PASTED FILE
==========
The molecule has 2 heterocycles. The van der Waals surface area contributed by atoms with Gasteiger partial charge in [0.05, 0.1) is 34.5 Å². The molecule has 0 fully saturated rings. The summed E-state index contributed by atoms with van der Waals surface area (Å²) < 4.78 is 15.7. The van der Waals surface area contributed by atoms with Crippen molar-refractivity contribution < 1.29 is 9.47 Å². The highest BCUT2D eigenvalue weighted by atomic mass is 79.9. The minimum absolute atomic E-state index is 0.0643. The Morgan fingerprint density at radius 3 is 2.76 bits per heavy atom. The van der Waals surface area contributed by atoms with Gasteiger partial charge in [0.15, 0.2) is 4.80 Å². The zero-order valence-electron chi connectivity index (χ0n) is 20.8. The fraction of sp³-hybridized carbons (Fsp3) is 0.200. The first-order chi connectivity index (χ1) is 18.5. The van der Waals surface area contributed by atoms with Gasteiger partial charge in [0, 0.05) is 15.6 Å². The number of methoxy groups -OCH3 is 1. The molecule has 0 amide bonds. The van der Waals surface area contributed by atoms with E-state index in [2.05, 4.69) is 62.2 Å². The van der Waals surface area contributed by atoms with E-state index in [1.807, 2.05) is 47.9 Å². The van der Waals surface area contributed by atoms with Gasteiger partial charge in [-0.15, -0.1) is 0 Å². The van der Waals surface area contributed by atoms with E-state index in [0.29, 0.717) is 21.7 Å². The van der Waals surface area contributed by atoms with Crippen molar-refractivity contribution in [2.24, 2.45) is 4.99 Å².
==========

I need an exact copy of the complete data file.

The molecule has 2 heterocycles. The van der Waals surface area contributed by atoms with Gasteiger partial charge in [0.05, 0.1) is 34.5 Å². The molecule has 0 fully saturated rings. The summed E-state index contributed by atoms with van der Waals surface area (Å²) < 4.78 is 15.7. The van der Waals surface area contributed by atoms with Crippen molar-refractivity contribution < 1.29 is 9.47 Å². The highest BCUT2D eigenvalue weighted by atomic mass is 79.9. The minimum absolute atomic E-state index is 0.0643. The Morgan fingerprint density at radius 3 is 2.76 bits per heavy atom. The van der Waals surface area contributed by atoms with Gasteiger partial charge in [0.15, 0.2) is 4.80 Å². The zero-order valence-electron chi connectivity index (χ0n) is 20.8. The fraction of sp³-hybridized carbons (Fsp3) is 0.200. The first-order chi connectivity index (χ1) is 18.5. The van der Waals surface area contributed by atoms with Gasteiger partial charge in [0, 0.05) is 15.6 Å². The number of methoxy groups -OCH3 is 1. The molecule has 0 amide bonds. The van der Waals surface area contributed by atoms with E-state index in [2.05, 4.69) is 62.2 Å². The van der Waals surface area contributed by atoms with E-state index in [1.807, 2.05) is 47.9 Å². The van der Waals surface area contributed by atoms with Gasteiger partial charge in [-0.15, -0.1) is 0 Å². The van der Waals surface area contributed by atoms with E-state index in [0.29, 0.717) is 21.7 Å². The van der Waals surface area contributed by atoms with Crippen molar-refractivity contribution in [2.24, 2.45) is 4.99 Å².